What’s the difference between John Humphrys and Charles Moore? Apart from the fact that one broadcasts for the BBC and the other writes for The Daily Telegraph.

They are both in their own ways amongst the most revered and respected champions of their respective worlds: the ‘fathers of the house’, so to speak, of broadcast journalism and print journalism. The difference is that one of them is expected to be impartial (he had his Sunday Times column ended on the basis of this BBC principle a few years back);  the other is paid to be opinionated.

Both, last week, wrote about Greece, its current plight and what, if Syriza won the election, this would mean for the EU? Well, Syriza did win last night, making their contrasting views even more pertinent.

Mr Humphrys tells us that Greece is his favourite country because his son and daughter-in-law live there.  Greece has held a special place in his heart ever since he and his son set out on their holiday home building Odyssey. Perhaps it is hardly surprising then that after a week in his beloved Athens prior to the election, he got so fired up.

Young people are jobless, homeless and angry, Humphrys reports. Married couples have to book hotel rooms by the hour to make love. Demands for IVF have become demands for abortion. This anger is what is turning them to politics for the first time – and in his view worryingly to “the upstart young left-wing Syriza party”.

Charles Moore paints an equally bleak picture: half all young people out of work, educated middles classes in daily soup kitchen queues and a pall of smog hanging over Athens from the burning of furniture to keep warm.

But there agreement between them ends.  Humphrys’s analysis of the Greek’s economic crisis reveals him for what he sadly is – an integral part of the BBC’s relentlessly pro-EU mindset. What’s amazing about his article is that the great man clearly thinks this is objective reporting – that’s why he has been allowed to write in the Daily Mail. Objective for Humphrys  and the Corporation but massively pro-EU for others.

His view was already set. In the Humphrys-BBC universe, there is no doubt who the villain of the piece is in Greece: who  brought it to its knees and laid low its proud, friendly people. The bankers, of course. It was vile Goldman Sachs who, through nasty corporate greed, caused their current woes. Not the EU itself or the misconceived single currency project. Never.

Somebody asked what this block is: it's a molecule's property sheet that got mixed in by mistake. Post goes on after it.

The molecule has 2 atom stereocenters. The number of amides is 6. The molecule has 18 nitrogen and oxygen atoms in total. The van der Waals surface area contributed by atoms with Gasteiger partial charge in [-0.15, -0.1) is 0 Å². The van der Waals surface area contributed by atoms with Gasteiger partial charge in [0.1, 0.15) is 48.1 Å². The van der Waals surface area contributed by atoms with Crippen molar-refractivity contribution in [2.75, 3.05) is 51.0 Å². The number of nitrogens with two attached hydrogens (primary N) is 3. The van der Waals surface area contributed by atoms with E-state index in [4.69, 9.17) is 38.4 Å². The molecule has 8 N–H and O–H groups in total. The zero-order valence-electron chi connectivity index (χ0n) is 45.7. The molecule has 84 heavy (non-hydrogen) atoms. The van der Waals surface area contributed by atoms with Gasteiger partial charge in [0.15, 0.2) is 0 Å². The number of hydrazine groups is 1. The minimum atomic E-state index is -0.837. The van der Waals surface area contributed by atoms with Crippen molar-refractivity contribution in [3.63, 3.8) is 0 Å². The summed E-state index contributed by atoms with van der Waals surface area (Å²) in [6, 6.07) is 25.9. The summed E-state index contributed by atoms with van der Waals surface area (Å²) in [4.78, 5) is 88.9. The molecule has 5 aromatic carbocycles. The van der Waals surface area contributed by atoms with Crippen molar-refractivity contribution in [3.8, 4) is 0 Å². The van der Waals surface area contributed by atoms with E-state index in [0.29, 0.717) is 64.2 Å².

If Greece left the EU, he declares, it would lead to ‘economic hell’ across Europe and Britain would suffer too because of lost trade with a key market. In this, he echoes the mantra that we hear so often from Euro-fanatics such as Nick Clegg and Ed Miliband. This, of course, conveniently overlooks the fact that Britain could quit the EU and still trade with the Continent – as we did for centuries before.

Another fringe party gaining ground, Golden Dawn, is condemned, not for its neo-Nazi stance but because it does not like immigration. That’s BBC code for saying  it is just like Ukip and elements of the ‘right-wing’ backbenchers in the Conservative Party.  Oh, and they are also xenophobic.  They may be.  But again that’s code from the liberal left/BBC lexicon, this time for those who do not like the concept of the EU.

Humphrys concedes that the woes of Greece began with the eurozone but his reasoning is that they borrowed too much, and that foreign bankers then ran riot.  Again, he betrays at best selective vision, at worst massive pro-EU sentiment. He fails to bring into the equation, much advanced by critics of events in Greece,  the concept of the euro itself; the crackpot idea that economies as diverse as Greece and Germany could be welded into the same currency.

That is where, by contrast,  Mr Moore’s more temperate and  less alarmist analysis starts.  Far from writing off the far Left, Mr Moore says if he were Greek he’d be tempted to vote for the Marxist leader of Syriza, Mr Tspiras.

Why?  Because Greece is in an indefinite double bind if it sticks with its current policy.  Eurozone bosses incited Greece to borrow and spend madly and when it did so “decided to punish it to the crack of doom”.  The system will not let Greece go for fear of what might happen to Spain, Portugal, Italy and so on. Nor will they rescue Greece.

The internal contradictions of the EU – “The Great Unreason”, as Moore calls it,  in which Greece is “a troublesome and outlying territory and Germany is the dominant and most exacting power” in a colonially run Eurozone – are ones that appear not to exist in Mr Humphrys’s BBC/EU universe.

Humphrys is less worried that shoring up the euro and the EU project, while Greece continues to suffer, makes its ultimate break-up more explosive than he is about the “economic hell” to be unleashed when Syriza forms the next government.

Yet might not, as Charles Moore concludes, voting  Syriza in, heralding the collapse of the euro, open the way for a European Community built on cooperation not coercion?  And has not Syriza’s leader got a point when he says “We must end austerity so as not to let fear kill democracy”?

Letting fear kill democracy seems to me to be a rather apt way to describe the blinkered Mr Humphrys ill-conceived  cry on behalf of the country he loves.

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